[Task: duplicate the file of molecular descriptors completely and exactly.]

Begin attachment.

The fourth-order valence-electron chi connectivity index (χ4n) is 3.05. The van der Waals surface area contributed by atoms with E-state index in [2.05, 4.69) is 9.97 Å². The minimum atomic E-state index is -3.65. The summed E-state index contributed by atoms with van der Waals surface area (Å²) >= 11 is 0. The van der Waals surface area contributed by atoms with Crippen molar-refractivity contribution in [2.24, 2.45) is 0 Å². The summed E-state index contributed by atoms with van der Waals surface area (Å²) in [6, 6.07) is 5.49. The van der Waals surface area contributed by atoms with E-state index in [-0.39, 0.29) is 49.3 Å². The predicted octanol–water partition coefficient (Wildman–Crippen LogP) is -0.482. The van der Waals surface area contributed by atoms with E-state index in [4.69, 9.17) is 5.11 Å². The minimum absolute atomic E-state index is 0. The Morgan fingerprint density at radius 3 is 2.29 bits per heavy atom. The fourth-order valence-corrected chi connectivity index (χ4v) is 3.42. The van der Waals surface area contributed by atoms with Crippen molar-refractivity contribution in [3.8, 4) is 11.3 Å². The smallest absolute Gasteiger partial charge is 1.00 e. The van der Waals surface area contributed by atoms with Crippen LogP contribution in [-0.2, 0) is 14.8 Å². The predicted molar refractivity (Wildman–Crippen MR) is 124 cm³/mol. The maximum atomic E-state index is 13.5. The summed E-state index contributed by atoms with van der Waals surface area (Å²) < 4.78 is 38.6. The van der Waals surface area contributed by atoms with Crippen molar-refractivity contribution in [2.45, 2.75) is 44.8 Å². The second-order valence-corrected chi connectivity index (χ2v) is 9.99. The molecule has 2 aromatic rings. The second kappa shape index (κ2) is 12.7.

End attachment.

The fourth-order valence-electron chi connectivity index (χ4n) is 3.05. The van der Waals surface area contributed by atoms with E-state index in [2.05, 4.69) is 9.97 Å². The minimum atomic E-state index is -3.65. The summed E-state index contributed by atoms with van der Waals surface area (Å²) >= 11 is 0. The van der Waals surface area contributed by atoms with Crippen molar-refractivity contribution in [2.24, 2.45) is 0 Å². The summed E-state index contributed by atoms with van der Waals surface area (Å²) in [6, 6.07) is 5.49. The van der Waals surface area contributed by atoms with E-state index in [-0.39, 0.29) is 49.3 Å². The predicted octanol–water partition coefficient (Wildman–Crippen LogP) is -0.482. The van der Waals surface area contributed by atoms with E-state index in [4.69, 9.17) is 5.11 Å². The minimum absolute atomic E-state index is 0. The Morgan fingerprint density at radius 3 is 2.29 bits per heavy atom. The fourth-order valence-corrected chi connectivity index (χ4v) is 3.42. The van der Waals surface area contributed by atoms with Crippen molar-refractivity contribution in [3.8, 4) is 11.3 Å². The smallest absolute Gasteiger partial charge is 1.00 e. The van der Waals surface area contributed by atoms with Crippen LogP contribution in [-0.2, 0) is 14.8 Å². The predicted molar refractivity (Wildman–Crippen MR) is 124 cm³/mol. The maximum atomic E-state index is 13.5. The summed E-state index contributed by atoms with van der Waals surface area (Å²) < 4.78 is 38.6. The van der Waals surface area contributed by atoms with Crippen molar-refractivity contribution in [2.45, 2.75) is 44.8 Å². The second-order valence-corrected chi connectivity index (χ2v) is 9.99. The molecule has 2 aromatic rings. The second kappa shape index (κ2) is 12.7.